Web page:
Germany: A balance sheet of the Social Democratic-Green education policy

By Lena Sokal
27 August 2002

If one looks at the developments in the field of education under Germany’s Social Democratic Party (SPD)-Green Party coalition government, two aspects immediately catch the eye: the increasing financial pressure and enforced cuts under which educational institutions are suffering and the continued subordination of the educational sector to the criteria of the market and profitability.

Although traditionally in Germany, responsibility for the formation of educational policies lies with the federal states and many of the concrete conditions faced by schools and institutes are the result of decisions made on a local level, it has been the federal government which has established the economic framework for the education system during the last four years. The government has also strengthened the position of those who are calling for more market economy within the educational sector. Here it bears the main responsibility for a situation which has led to a lower quality of education and aggravated access to educational institutions for the majority of the population. The general process of growing social polarization in Germany can also be witnessed within the educational sector.

The effects of cost-cutting measures

The catastrophic conditions at many schools and other educational institutions in Germany are a direct result of cost-cutting measures in the social sector. On the one hand, these are a product of political calculation, but on the other hand are being forced upon authorities—especially at the local level—by a lack of money. It is the responsibility of the ministers of finance at both the federal and state level that learning and teaching in Germany now often take place under abysmal circumstances.

The financial crisis faced by many towns in Germany is a result of the fact that towns and communities have been burdened with extra costs without being supplied extra finances. This redistribution of expenditure at the expense of the communities had already begun under the previous right-wing government of Helmut Kohl (Christian Democratic Union—CDU), but now tax-reforms introduced by the SPD-Green coalition government have exacerbated the crisis, bankrupting many towns and regions within a short period of time.

While corporate taxes used to be the main source of income for many local authorities, today it is possible for big companies to legally avoid paying any tax. The financial crisis of the federal states has also intensified following the implementation of tax reforms implemented by the ministry of finance: for instance, the newly established possibility for big business to make share losses entirely tax deductible meant that the state of North-Rhine Westphalia had to pay back more than 3.2 billion German marks in taxes in 2001. According to the state Minister of Finance Peer Steinbrück (SPD), money paid back exceeded money paid in. These repayments mainly went to four big companies: 0.7 billion euros to German Telecom, 400 million euros to energy supplier RWE, 250 million euros to the chemical giant Bayer and more than a quarter of a billion to Vodafone.

The financial crisis has led to spending cuts first and foremost in the social sector. This has led to a situation where public spending is increasingly incapable of fulfilling the needs of the education system. The effects on the educational sector are clearly visible. Many schools are ramshackle buildings using old teaching materials. Others have been simply closed down and the children are being sent to schools in other parts of town.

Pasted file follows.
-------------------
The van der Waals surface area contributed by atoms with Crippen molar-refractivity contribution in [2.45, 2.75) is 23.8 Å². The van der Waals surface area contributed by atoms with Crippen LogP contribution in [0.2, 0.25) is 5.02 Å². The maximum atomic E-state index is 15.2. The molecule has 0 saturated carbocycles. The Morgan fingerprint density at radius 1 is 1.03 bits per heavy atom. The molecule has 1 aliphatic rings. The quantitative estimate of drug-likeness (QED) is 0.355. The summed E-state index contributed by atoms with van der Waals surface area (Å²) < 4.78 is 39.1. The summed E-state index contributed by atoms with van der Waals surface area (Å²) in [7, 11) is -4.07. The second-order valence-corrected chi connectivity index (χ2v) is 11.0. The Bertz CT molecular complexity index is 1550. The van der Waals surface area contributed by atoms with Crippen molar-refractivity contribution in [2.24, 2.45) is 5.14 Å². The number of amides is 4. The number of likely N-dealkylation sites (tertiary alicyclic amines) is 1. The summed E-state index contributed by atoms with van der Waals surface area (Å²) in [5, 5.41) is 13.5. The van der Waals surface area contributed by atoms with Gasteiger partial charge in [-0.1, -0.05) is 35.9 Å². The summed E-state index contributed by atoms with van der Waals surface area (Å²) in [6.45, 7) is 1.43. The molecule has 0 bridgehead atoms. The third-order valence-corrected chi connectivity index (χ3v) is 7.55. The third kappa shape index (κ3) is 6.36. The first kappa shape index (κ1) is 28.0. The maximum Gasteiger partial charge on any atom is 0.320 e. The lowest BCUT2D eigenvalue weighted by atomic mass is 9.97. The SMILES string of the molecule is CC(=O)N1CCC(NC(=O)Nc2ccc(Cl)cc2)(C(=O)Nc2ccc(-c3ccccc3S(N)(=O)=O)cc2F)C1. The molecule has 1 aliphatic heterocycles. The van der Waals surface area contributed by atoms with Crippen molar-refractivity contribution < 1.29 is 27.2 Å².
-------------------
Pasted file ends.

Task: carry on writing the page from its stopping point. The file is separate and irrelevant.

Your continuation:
Not enough teachers are being employed, with disastrous results: classes are too big and are regularly cancelled, certain subjects cannot be taught because of the lack of teachers and it is virtually impossible to carry out special instruction and projects. In addition, teachers are increasingly being burdened with school managerial tasks, leaving them even less time for their excessively large classes—not to speak of being unable to provide individual attention to pupils and parents.

With communities taking less responsibility, parents are increasingly being made to pay for teaching materials and necessary renovation work is often done by parents, pupils and teachers. In order to save money, personnel such as cleaners and caretakers are frequently laid off with the result that classrooms, schoolyards and toilets are left in an unfit state.

Faced with this financial crisis, many schools are looking for other means of financing. They are turning to various companies in an attempt to win them as sponsors for certain projects and acquisitions. In some towns schools have opened up their grounds for advertisements as a means of getting money. Recently some town authorities have begun to commercialize the schools themselves—with schools being sold to private investors or rented out for a longer period, to then be rented back again by the town. Such deals are being used to quickly come up with the large amounts of money needed to finance necessary renovations to the buildings.

German universities are also being hit by savings measures, this time carried out by state governments—and therefore paralleling the fate of schools left under-funded by the communities. The universities are chronically underfinanced, resulting in badly equipped rooms urgently in need of renovation, insufficient acquisition of recent literature for the libraries, the laying off personnel and even the closure of complete departments and institutes. Even more pressure is being placed on the universities to fend for themselves and seek extra financing from the industrial sector.

The effects on free, critical and objective science and research arising from the dependence of universities on financial backing coming from big business is an aspect that is not part of the official debate.

Opening the education sector to the market

Alongside finance cuts indirectly forcing educational institutes to orientate themselves to the market and seek private sponsors, there has been a definite policy in recent years to open the educational sector to the market.